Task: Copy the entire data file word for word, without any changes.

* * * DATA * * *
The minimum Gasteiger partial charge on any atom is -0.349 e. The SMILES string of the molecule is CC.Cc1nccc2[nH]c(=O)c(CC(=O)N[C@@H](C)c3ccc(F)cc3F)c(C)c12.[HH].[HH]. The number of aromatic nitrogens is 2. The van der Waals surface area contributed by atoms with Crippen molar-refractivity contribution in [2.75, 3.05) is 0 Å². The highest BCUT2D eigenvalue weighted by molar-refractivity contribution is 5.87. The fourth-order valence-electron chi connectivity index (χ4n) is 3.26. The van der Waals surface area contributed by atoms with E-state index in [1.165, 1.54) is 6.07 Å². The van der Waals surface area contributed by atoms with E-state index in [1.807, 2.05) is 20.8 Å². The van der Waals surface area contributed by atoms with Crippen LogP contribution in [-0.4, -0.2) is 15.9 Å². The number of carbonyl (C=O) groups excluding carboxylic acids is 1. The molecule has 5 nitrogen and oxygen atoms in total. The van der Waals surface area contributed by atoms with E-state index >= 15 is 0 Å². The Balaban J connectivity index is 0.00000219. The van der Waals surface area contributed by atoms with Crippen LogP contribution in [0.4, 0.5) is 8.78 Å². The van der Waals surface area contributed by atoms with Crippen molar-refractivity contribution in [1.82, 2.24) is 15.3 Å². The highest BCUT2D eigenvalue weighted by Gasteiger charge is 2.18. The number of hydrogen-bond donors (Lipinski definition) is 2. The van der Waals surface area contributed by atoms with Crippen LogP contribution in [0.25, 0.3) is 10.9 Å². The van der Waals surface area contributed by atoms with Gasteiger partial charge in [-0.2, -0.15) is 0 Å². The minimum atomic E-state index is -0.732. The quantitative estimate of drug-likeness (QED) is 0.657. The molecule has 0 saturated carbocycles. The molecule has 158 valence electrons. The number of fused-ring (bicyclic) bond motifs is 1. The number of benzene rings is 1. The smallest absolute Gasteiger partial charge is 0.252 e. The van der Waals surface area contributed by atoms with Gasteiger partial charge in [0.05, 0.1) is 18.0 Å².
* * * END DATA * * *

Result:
The minimum Gasteiger partial charge on any atom is -0.349 e. The SMILES string of the molecule is CC.Cc1nccc2[nH]c(=O)c(CC(=O)N[C@@H](C)c3ccc(F)cc3F)c(C)c12.[HH].[HH]. The number of aromatic nitrogens is 2. The van der Waals surface area contributed by atoms with Crippen molar-refractivity contribution in [2.75, 3.05) is 0 Å². The highest BCUT2D eigenvalue weighted by molar-refractivity contribution is 5.87. The fourth-order valence-electron chi connectivity index (χ4n) is 3.26. The van der Waals surface area contributed by atoms with E-state index in [1.165, 1.54) is 6.07 Å². The van der Waals surface area contributed by atoms with E-state index in [1.807, 2.05) is 20.8 Å². The van der Waals surface area contributed by atoms with Crippen LogP contribution in [-0.4, -0.2) is 15.9 Å². The number of carbonyl (C=O) groups excluding carboxylic acids is 1. The molecule has 5 nitrogen and oxygen atoms in total. The van der Waals surface area contributed by atoms with E-state index >= 15 is 0 Å². The Balaban J connectivity index is 0.00000219. The van der Waals surface area contributed by atoms with Crippen LogP contribution in [0.4, 0.5) is 8.78 Å². The van der Waals surface area contributed by atoms with Crippen molar-refractivity contribution in [1.82, 2.24) is 15.3 Å². The highest BCUT2D eigenvalue weighted by Gasteiger charge is 2.18. The number of hydrogen-bond donors (Lipinski definition) is 2. The van der Waals surface area contributed by atoms with Crippen LogP contribution in [0.25, 0.3) is 10.9 Å². The van der Waals surface area contributed by atoms with Gasteiger partial charge in [-0.2, -0.15) is 0 Å². The minimum atomic E-state index is -0.732. The quantitative estimate of drug-likeness (QED) is 0.657. The molecule has 0 saturated carbocycles. The molecule has 158 valence electrons. The number of fused-ring (bicyclic) bond motifs is 1. The number of benzene rings is 1. The smallest absolute Gasteiger partial charge is 0.252 e. The van der Waals surface area contributed by atoms with Gasteiger partial charge in [0.05, 0.1) is 18.0 Å².